Updated: Apr 8
The date was Thursday, February 15, 2018. I was walking around Sydney’s Central Business District with no real agenda in mind except to enjoy the day and take cool pics. I’d already visited all the major attractions: the Opera House, the Circular Quay and Sydney Harbor, Queen Victoria Building, Paddy’s Market, Central Station, and several parks. I spent day and night walking around the city since I arrived, and it was now my last full day there before heading to Katoomba for the Blue Mountains Scenic tour, then off to Brisbane.
I saw a lot of chatter on social media about the Black Panther (Coogler, 2018) movie. I’ve never been into comic books or followed the Marvel franchise, but I had enough awareness about these superhero characters from family and friends who were diehard fans. In this case, having an African superhero as a featured installment in the franchise was a huge deal. A Black director, Black cast, blockbuster budget―it was revered as a cinematic dream. Folks representing the Black diaspora around the globe celebrated this film with intense excitement, channeling their Wakandan roots with the same cultural pride Black Americans felt for Zamunda in the eighties when Coming to America (Landis, 1988) was released. Then again, Black Panther took community engagement to a whole nutha level!
People fashioned intricate wardrobes in anticipation of the movie, putting me in mind of Comic Con-type cosplay. It was beyond impressive; I caught myself eagerly scrolling to see more designs and was awestruck when each costume topped the last. I’d never seen people so hyped about a movie in my life, and their enthusiasm piqued my curiosity. I just happened to be strolling by Palace Cinema and saw the advanced screening of Black Panther heavily promoted on the marquee with life-sized cutouts of the main characters propped throughout the gallery. I couldn’t resist whizzing to the box office to secure my ticket for the 8:15 p.m. showing.
I had a couple of hours to return to my hostel, freshen up, grab some dinner, then take the twenty-minute walk back to the theater. I wondered if I’d feel out of place because I had no substantive knowledge of the film, the Avengers series, or the backstories. I also worried that I would be an outcast sporting regular clothes while everyone else was draped in their Wakandan best―like they understood the assignment, and I didn’t. Thankfully, the latter fear was put to rest when I walked behind a mixed group fantastically dressed in everyday garb. I only caught bits and pieces of their conversation, but they were definitely talking about the movie, which cued me that we were heading in the same direction.
The line was out the door; so many people were waiting to see this movie. I loaded up on snacks in the Willy Wonka-style concession store and made my way up the decorative staircase to the second floor. Plush, oversized seats filled the room, and I instantly knew this would be a comfortable experience. As I scanned the packed theater for my seat, I was slightly taken aback by how diverse the room was. It was touching to see this movie enjoyed by fans of all colors, nationalities, and ethnicities. I just so happened to have the last open seat in a half row of friends―all White―and they welcomed me as if I came with them. They were the ones to let me know to stick around for additional footage after the credits rolled.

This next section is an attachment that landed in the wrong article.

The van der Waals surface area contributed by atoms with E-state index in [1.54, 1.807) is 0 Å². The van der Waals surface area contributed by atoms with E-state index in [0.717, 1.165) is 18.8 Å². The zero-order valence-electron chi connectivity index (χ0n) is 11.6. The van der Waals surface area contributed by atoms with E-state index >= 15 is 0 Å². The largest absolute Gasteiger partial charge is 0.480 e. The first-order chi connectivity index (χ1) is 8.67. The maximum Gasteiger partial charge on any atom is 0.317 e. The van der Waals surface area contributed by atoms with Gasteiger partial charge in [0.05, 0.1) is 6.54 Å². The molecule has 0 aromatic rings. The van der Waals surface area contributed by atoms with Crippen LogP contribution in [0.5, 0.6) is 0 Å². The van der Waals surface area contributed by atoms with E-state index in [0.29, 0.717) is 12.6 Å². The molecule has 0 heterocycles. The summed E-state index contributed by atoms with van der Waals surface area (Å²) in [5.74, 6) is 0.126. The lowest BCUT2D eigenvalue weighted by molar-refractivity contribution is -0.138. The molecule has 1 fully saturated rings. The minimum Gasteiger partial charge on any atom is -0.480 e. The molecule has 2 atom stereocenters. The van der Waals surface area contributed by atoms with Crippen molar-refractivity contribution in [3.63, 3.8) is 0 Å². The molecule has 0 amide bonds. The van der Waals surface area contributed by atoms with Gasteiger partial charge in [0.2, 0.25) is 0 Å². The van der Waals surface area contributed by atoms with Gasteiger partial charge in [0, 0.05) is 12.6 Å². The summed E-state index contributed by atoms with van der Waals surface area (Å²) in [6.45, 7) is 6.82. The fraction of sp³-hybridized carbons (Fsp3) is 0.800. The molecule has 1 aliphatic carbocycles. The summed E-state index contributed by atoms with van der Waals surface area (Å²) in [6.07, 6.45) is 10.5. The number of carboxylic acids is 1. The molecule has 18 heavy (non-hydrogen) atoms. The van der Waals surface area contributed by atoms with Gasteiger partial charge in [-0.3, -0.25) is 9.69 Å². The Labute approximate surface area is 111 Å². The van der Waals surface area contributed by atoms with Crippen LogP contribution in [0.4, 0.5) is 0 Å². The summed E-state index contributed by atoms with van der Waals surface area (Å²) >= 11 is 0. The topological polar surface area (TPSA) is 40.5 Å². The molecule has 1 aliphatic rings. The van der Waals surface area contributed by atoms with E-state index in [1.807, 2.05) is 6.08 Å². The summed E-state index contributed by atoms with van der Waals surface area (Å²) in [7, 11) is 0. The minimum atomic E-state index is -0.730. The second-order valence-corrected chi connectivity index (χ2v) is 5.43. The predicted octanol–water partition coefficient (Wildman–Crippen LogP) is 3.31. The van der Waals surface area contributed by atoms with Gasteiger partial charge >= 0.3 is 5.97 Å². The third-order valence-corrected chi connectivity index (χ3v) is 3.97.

Now, I don’t need to go into the movie itself because we all know it was nothing short of spectacular. As I walked back to my hostel, I thought about what it meant for young Black boys and girls to see superheroes and royalty that looked like them, even if fictitious. The value of representation on the big screen is immeasurable. Exposure to nuanced images of what it means to be Black, gifted, and successful allows us to dream bigger. I imagined this movie would encourage kids worldwide to see themselves and their possibilities in a new light.
There were so many powerful messages that resonated with me: that of collectivism over individualism; the strength of the matriarch as the backbone of the community and protector of the family unit; the cultural, intellectual, and economic wealth of African nations that go unseen and unappreciated by a world more comfortable perpetuating the narrative of desolation and chaos; and the honor and duty one has in righting the sins of the father to prevent those roots from choking the seeds of the next generation.
My mind raced with thoughts and replays. I imagined where the storyline would go next, how the characters would evolve, and what threat Wakanda would protect itself from in the sequel. I wondered how the movie would be received globally and if people would be as enthralled as I was. I couldn’t wait for friends and family back home to see the film over the weekend so that I could talk about it with them. I needed to talk to somebody about this movie! And I wasn’t even into comics or the Marvel Enterprise. That’s the power of representation.